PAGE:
Editorial: There is no moral equivalence between Hamas' terrorism and Israel's defense
In the weeks since the terrorist organization Hamas launched its rockets into Israel, igniting the latest round of seemingly endless war in the Middle East, Americans have been reminded how personally so many of us view what happens in the Holy Land.
Since the fighting began half a world away on Oct. 7, the U.S. has been riven by reports of violence against Jews and Muslims here. They include the stabbing death of a 6-year-old Palestinian-American boy in Chicago, allegedly for his religion, and a wave of antisemitic threats against Jewish organizations nationwide.
Students at Washington University in St. Louis walked out last week in protest of the school’s refusal to label Israel’s counterattack in Gaza as genocide. A Wash U professor says he was fired for a social media post cheering Israel for what he called “much-needed cleansing” there.
And on Monday, St. Louis County Prosecuting Attorney Wesley Bell announced he would challenge the reelection bid of U.S. Rep. Cori Bush of St. Louis, a fellow Democrat, citing Bush’s provocative public statements against Israel in the conflict.
With Israel’s initial air campaign in Gaza now being joined by a full-scale ground invasion, the devastating imagery coming out of the region will only get worse in the coming weeks.
As it does, it’s more important than ever that Americans of all faiths and ideologies keep in mind that, whatever criticism Israel deserves for its treatment of stateless Palestinians over the decades, the current conflict began as an unprovoked attack by hostage-taking terrorists against a legitimate democracy.
There is no moral equivalence here. None.
The Biden administration’s stance is the right one: unconditional support for Israel, coupled with advice to this close ally that restraint in its response in Gaza would be both the humane and strategically smart approach.
It’s advice that the government of Israeli Prime Minister Benjamin Netanyahu has, so far, unfortunately, chosen to ignore.
Still, again, it’s important to draw the distinction: The Israeli counteroffensive, like any major military operation, will inevitably, tragically cost civilian lives. But there’s no evidence whatsoever that civilian casualties are an Israeli goal.
That’s not the same as what Hamas has done from Day One: specifically targeting civilians, taking hostages en masse — including children, including babies. Some of the more than 200 hostages have already been killed, with video released showing them alive and then showing their corpses. Others have simply turned up dead.
The fact that Hamas purposefully locates its military operations in hospitals, schools and mosques so it can use Palestinian civilians as human shields says all there is to say about its claim to be fighting on behalf of those same Palestinians.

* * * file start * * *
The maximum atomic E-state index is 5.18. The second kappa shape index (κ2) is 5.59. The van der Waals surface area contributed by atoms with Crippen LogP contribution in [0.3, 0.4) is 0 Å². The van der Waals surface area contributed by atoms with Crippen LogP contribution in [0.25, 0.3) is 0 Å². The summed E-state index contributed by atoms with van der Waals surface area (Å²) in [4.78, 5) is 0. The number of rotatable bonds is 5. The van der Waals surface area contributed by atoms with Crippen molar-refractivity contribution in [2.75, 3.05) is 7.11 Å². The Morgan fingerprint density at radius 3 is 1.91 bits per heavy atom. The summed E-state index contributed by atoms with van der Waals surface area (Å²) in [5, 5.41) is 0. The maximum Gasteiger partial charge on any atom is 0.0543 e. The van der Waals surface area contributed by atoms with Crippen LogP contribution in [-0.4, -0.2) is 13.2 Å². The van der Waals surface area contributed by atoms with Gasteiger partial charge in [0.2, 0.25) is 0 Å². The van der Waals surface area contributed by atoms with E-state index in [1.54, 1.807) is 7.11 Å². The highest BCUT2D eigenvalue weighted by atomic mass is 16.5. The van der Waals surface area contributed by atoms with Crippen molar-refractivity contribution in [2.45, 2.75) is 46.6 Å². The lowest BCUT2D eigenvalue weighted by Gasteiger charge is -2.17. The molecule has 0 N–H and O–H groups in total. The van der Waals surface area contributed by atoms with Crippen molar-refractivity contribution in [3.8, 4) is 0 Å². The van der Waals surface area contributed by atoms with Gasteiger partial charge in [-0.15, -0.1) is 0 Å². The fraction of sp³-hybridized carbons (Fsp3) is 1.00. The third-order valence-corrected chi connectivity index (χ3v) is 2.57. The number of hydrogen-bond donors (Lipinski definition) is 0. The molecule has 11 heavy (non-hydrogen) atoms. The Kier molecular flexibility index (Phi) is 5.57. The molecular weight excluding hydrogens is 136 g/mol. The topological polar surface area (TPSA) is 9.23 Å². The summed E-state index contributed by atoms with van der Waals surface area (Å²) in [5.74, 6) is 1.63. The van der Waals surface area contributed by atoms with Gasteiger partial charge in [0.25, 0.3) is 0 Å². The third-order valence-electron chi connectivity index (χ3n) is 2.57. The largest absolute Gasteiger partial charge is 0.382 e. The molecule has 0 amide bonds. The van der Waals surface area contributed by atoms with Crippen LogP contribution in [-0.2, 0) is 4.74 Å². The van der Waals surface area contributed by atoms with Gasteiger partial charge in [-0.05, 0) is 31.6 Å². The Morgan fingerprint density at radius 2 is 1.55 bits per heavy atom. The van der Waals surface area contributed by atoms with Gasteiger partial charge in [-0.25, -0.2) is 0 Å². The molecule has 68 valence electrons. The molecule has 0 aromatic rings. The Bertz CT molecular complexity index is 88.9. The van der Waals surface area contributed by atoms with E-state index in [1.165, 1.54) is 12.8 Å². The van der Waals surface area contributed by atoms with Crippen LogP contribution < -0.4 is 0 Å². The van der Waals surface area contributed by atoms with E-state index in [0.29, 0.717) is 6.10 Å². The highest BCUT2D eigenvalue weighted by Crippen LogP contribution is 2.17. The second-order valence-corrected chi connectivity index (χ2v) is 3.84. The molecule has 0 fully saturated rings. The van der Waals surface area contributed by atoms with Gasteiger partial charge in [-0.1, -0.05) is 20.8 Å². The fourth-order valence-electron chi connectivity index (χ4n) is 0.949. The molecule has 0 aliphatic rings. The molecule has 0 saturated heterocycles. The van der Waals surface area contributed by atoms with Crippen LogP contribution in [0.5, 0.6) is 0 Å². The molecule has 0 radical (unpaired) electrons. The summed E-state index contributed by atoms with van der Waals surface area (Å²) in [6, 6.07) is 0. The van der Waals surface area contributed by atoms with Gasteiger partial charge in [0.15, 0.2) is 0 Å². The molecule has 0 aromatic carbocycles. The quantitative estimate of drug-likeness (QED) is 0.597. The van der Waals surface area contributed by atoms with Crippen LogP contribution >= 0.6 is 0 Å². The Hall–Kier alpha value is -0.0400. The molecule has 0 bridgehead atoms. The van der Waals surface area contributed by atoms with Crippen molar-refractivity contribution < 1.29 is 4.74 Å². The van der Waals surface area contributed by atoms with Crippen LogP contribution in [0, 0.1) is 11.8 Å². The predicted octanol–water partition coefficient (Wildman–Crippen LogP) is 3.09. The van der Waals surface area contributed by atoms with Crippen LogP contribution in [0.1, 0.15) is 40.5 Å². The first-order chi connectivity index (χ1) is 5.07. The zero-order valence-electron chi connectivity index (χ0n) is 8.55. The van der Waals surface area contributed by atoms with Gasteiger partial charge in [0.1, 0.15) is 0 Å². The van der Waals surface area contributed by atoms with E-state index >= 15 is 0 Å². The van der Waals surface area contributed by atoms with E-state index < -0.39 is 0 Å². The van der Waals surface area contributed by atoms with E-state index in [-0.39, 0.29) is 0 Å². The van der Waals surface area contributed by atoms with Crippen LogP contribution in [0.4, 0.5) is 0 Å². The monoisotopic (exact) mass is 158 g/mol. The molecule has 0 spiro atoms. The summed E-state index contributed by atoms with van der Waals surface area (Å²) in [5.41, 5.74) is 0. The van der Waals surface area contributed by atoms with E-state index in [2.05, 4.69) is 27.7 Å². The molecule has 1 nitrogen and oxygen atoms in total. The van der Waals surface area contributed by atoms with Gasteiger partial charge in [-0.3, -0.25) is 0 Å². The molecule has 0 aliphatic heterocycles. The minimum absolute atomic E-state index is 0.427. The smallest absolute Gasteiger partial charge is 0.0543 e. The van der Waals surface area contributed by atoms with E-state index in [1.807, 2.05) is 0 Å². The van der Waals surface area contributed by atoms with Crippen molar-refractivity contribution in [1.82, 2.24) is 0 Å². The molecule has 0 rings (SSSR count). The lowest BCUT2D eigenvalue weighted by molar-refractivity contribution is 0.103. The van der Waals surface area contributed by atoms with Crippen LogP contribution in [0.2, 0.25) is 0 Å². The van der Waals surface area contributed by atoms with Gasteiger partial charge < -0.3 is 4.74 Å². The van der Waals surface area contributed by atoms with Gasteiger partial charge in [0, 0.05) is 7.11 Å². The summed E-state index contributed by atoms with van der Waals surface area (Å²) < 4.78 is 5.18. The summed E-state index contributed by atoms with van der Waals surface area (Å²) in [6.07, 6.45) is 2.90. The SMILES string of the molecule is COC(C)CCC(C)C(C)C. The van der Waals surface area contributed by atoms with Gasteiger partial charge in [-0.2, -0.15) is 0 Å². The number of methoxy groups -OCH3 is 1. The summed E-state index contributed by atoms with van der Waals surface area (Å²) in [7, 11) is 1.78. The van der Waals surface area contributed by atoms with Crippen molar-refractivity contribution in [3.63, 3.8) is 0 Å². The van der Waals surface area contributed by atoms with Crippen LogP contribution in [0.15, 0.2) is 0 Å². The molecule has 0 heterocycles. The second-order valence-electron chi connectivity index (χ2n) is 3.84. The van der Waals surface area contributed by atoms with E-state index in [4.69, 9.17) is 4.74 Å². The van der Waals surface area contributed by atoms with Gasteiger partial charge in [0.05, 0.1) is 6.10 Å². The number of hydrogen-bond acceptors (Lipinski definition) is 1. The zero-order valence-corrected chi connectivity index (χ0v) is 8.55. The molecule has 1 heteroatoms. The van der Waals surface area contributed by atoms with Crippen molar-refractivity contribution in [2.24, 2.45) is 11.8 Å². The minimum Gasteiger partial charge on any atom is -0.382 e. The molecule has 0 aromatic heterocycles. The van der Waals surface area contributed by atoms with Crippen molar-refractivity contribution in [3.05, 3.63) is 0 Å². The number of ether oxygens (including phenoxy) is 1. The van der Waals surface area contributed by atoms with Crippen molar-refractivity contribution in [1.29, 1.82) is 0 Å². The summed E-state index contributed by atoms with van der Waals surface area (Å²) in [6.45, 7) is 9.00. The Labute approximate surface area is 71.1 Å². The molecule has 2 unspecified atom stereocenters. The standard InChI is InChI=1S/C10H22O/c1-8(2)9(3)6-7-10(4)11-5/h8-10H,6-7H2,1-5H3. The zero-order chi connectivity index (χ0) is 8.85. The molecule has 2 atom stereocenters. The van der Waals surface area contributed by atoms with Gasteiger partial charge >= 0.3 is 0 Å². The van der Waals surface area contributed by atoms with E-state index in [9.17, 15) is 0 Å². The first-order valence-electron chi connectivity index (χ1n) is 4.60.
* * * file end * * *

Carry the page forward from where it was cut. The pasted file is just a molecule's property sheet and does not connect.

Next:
Is this really the right moment for a sitting U.S. congresswoman to accuse Israel, without evidence, of an “ethnic cleansing campaign,” as Bush did in a recent tweet?
Reckless comments like that, coming from Bush and a handful of other hard-left members of Congress, don’t by any stretch represent the mainstream of the Democratic Party. And they don’t represent the wider American populace, with polls showing two-thirds support nationally for Israel in the conflict.
While Israel shouldn’t be immune to criticism for either its historic Palestinian policies or its current military strategy in Gaza, some of the criticism coming from the American left edges close to outright antisemitism. That has no valid place in the debate.
As a uniquely multicultural nation of unusual religious pluralism, America is perhaps destined to deep divisions at home any time these kinds of conflicts arise elsewhere. Strife in the Middle East in particular has always been immune to simple solutions. And, again, Israel is not historically blameless, nor is its current prosecution of the war beyond reproach.
But as the debate here continues, no one should lose sight of the crucial underlying context: A vibrant democracy that shares America’s values and has deep cultural ties here is fighting for its existence against a brutal terrorist enemy whose founding document, The Hamas Covenant, explicitly calls for the killing of Jews and the eradication of Israel.
Americans who side against Israel at this hour are, by definition, siding with that.
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